Even after printing became widespread, many classic "children's" tales were originally created for adults and later adapted for a younger audience.
Since the fifteenth century much literature has been aimed specifically at children, often with a moral or religious message.
The genre encompasses a wide range of works, including acknowledged classics of world literature, picture books and easy-to-read stories written exclusively for children, and fairy tales, lullabies, fables, folk songs, and other primarily orally transmitted materials or more specifically defined as fiction, non-fiction, poetry, or drama intended for and used by children and young people.
One writer on children's literature defines it as "all books written for children, excluding works such as comic books, joke books, cartoon books, and non-fiction works that are not intended to be read from front to back, such as dictionaries, encyclopedias, and other reference materials". Rowling's Harry Potter series was written and marketed for young adults, but it is also popular among adults.
The late nineteenth and early twentieth centuries are known as the "Golden Age of Children's Literature" because many classic children's books were published then.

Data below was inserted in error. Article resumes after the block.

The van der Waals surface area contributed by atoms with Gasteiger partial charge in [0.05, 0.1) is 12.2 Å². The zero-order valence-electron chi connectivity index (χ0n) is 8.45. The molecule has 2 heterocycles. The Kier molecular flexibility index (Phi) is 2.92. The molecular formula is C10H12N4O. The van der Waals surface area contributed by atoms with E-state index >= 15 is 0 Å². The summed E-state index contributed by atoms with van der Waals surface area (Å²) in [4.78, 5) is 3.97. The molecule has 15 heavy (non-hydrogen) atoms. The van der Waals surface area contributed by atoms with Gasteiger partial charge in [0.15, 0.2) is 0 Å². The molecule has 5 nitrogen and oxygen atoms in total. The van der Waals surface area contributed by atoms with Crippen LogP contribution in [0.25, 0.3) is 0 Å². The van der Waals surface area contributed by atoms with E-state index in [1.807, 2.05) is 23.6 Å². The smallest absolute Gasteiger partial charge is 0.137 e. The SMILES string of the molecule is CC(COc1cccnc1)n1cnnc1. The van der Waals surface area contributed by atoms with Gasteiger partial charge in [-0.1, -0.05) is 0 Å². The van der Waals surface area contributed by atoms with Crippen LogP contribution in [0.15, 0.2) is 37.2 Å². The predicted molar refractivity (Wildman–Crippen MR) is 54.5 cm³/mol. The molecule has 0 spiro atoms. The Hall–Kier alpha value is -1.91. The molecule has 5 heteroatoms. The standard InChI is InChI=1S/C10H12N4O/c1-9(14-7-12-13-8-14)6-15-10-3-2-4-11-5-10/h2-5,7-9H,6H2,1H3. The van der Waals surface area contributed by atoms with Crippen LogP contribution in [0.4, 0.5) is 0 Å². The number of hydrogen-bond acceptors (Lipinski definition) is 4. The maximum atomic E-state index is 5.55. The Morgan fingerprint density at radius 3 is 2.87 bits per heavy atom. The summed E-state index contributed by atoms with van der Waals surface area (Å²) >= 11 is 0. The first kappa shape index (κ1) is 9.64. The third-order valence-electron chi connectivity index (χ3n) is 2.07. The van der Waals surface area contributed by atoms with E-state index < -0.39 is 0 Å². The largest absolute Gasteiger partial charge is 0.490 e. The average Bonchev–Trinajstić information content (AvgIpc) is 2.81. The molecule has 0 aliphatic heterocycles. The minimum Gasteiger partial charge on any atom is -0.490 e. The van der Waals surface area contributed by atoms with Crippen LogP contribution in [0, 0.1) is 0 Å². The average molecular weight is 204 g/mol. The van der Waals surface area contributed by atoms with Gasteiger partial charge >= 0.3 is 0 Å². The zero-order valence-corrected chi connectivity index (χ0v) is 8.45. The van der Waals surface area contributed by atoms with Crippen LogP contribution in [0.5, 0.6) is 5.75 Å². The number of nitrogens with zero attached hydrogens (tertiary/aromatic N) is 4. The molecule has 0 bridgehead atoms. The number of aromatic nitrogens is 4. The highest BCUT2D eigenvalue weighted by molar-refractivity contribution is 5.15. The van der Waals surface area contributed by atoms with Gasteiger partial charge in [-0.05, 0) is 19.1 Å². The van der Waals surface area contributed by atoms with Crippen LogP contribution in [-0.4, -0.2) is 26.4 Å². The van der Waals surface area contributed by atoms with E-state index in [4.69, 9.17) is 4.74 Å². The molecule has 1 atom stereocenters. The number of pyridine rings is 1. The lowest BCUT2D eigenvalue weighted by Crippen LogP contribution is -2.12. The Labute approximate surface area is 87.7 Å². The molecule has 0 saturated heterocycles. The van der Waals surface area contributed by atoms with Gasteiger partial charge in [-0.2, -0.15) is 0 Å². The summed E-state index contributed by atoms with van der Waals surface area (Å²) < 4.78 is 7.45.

It can be broadly defined as the body of written works and accompanying illustrations produced in order to entertain or instruct young people.
However, others would argue that comics should also be included: "Children's Literature studies has traditionally treated comics fitfully and superficially despite the importance of comics as a global phenomenon associated with children". The series' extreme popularity led The New York Times to create a separate bestseller list for children's books.
Sometimes, no agreement can be reached about whether a given work is best categorized as literature for adults or children. Seth Lerer, in the opening of Children's Literature: A Reader's History from Aesop to Harry Potter, says, "This book presents a history of what children have heard and read....
The history I write of is a history of reception." It was only in the eighteenth century, with the development of the concept of childhood, that a separate genre of children's literature began to emerge, with its own divisions, expectations, and canon.
In 1962, French historian Philippe Ariès argues in his book Centuries of Childhood that the modern concept of childhood only emerged in recent times.